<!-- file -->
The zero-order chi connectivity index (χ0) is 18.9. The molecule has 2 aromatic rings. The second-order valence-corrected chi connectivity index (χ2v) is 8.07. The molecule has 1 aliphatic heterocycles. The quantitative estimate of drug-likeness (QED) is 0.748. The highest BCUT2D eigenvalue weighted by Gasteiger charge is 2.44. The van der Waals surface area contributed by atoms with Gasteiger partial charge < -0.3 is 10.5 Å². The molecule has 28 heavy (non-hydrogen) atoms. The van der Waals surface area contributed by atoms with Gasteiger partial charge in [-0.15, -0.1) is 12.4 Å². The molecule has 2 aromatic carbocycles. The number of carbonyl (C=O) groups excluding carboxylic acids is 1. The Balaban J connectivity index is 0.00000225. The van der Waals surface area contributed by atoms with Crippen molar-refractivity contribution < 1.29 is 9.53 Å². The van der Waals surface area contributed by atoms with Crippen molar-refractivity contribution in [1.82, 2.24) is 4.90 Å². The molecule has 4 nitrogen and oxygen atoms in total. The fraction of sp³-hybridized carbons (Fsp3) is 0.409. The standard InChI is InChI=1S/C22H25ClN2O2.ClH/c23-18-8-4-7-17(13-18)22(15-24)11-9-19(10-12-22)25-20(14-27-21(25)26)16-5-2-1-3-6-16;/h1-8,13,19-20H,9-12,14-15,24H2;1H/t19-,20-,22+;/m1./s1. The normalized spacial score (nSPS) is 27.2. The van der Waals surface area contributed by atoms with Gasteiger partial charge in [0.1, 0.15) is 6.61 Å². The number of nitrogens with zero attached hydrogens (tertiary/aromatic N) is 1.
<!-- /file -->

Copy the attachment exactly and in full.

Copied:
The zero-order chi connectivity index (χ0) is 18.9. The molecule has 2 aromatic rings. The second-order valence-corrected chi connectivity index (χ2v) is 8.07. The molecule has 1 aliphatic heterocycles. The quantitative estimate of drug-likeness (QED) is 0.748. The highest BCUT2D eigenvalue weighted by Gasteiger charge is 2.44. The van der Waals surface area contributed by atoms with Gasteiger partial charge < -0.3 is 10.5 Å². The molecule has 28 heavy (non-hydrogen) atoms. The van der Waals surface area contributed by atoms with Gasteiger partial charge in [-0.15, -0.1) is 12.4 Å². The molecule has 2 aromatic carbocycles. The number of carbonyl (C=O) groups excluding carboxylic acids is 1. The Balaban J connectivity index is 0.00000225. The van der Waals surface area contributed by atoms with Crippen molar-refractivity contribution < 1.29 is 9.53 Å². The van der Waals surface area contributed by atoms with Crippen molar-refractivity contribution in [1.82, 2.24) is 4.90 Å². The molecule has 4 nitrogen and oxygen atoms in total. The fraction of sp³-hybridized carbons (Fsp3) is 0.409. The standard InChI is InChI=1S/C22H25ClN2O2.ClH/c23-18-8-4-7-17(13-18)22(15-24)11-9-19(10-12-22)25-20(14-27-21(25)26)16-5-2-1-3-6-16;/h1-8,13,19-20H,9-12,14-15,24H2;1H/t19-,20-,22+;/m1./s1. The normalized spacial score (nSPS) is 27.2. The van der Waals surface area contributed by atoms with Gasteiger partial charge in [0.1, 0.15) is 6.61 Å². The number of nitrogens with zero attached hydrogens (tertiary/aromatic N) is 1.